How do we measure inequalities?
The GINI index, created by the Italian sociologist Corrado Gini, can be used to measure how the distribution of wealth and income deviates from an ideal distribution of total equality.
The index is calculated as A / (A + B) and returns a value between zero (total equality) and one (total inequality). It is also used as a 0-100 percentage. It can also be measured before and after taxes and transfers, thus showing the effects of taxation / welfare policies on inequality.
Gini’s index: inequality in Italy
Bottom of the post I am showing you an interactive visualization of the Gini Index 2008-2017 I created from the Eurostat data set (updated January 2019) on the distribution of income in European families after taxes and transfers (equivalent available income).
It is worth noting that, while Germany and France have managed to improve their Gini Ratio between 2007 and 2018, Italy has instead deteriorated, as well as Spain and Sweden. Italy and Spain (but not Sweden) also have a worse index than the EU average.
What is needed to improve the Gini index in a country? Basically a fair, progressive and well-functioning taxation / transfer system, low tax evasion rate, a growing economy, better jobs and better education.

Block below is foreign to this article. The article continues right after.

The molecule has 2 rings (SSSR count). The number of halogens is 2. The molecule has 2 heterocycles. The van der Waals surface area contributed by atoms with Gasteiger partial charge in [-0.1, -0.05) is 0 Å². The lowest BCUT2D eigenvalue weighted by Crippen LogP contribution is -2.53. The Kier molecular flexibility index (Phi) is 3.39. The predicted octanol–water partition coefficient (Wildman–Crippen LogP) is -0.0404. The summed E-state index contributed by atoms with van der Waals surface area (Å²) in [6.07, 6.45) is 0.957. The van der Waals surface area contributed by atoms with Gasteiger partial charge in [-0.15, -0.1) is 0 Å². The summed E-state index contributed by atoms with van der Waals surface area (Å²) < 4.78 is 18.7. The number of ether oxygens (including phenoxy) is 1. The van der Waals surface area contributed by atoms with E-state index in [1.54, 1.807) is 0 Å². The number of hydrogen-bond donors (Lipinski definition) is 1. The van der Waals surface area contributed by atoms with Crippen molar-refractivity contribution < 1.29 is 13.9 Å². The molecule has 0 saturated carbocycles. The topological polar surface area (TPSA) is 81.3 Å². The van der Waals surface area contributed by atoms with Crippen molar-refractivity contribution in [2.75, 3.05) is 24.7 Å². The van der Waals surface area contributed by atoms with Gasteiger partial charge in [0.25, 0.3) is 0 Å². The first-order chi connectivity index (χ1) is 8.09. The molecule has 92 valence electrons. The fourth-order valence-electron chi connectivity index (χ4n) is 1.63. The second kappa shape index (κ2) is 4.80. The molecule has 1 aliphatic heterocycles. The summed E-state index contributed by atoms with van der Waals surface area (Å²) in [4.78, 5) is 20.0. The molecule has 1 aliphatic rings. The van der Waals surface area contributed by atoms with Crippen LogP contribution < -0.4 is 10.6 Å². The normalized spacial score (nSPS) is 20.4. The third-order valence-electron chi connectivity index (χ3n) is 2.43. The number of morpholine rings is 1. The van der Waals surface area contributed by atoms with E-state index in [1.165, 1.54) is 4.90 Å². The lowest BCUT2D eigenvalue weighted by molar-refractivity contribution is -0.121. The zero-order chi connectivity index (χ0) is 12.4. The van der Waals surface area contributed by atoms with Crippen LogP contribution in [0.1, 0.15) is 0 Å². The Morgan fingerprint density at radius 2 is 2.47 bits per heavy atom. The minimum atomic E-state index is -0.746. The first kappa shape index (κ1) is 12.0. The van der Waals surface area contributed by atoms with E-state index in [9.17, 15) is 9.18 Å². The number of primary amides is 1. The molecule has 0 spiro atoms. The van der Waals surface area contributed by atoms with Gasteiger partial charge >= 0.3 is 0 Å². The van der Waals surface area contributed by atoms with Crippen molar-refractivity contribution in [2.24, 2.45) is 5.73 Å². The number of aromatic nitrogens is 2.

They are not trivial objectives, but every governement aiming to reduce inequalities should strive to improve the Gini Index and the related factors.
I listed in green programs that are improving the index, in red programs that are making it worse.
It is also worth noting that the flag program of the 5-star movement, the citizenship income, seems to be moving in the right direction (supporting those living below the poverty line) but with a really poor implementation. In fact, 1/3 of the total transfers in Italy goes to families with above-average incomes (see also Dataroom by Milena Gabanelli), which means that 1/3 of the transfer payments make the Gini index worse, instead of improving it. Any program to combat poverty should therefore first recover these misallocated funds and then provide for transfers and redistribution.
Nonetheless, I decided to list the “reddito di cittadinanza” program in green, hoping for a late fine-tuning by the government in the coming months. We hope for the best (but let’s prepare for the worst). The Dataviz is optimized for full screen viewing (click on the button at the bottom right).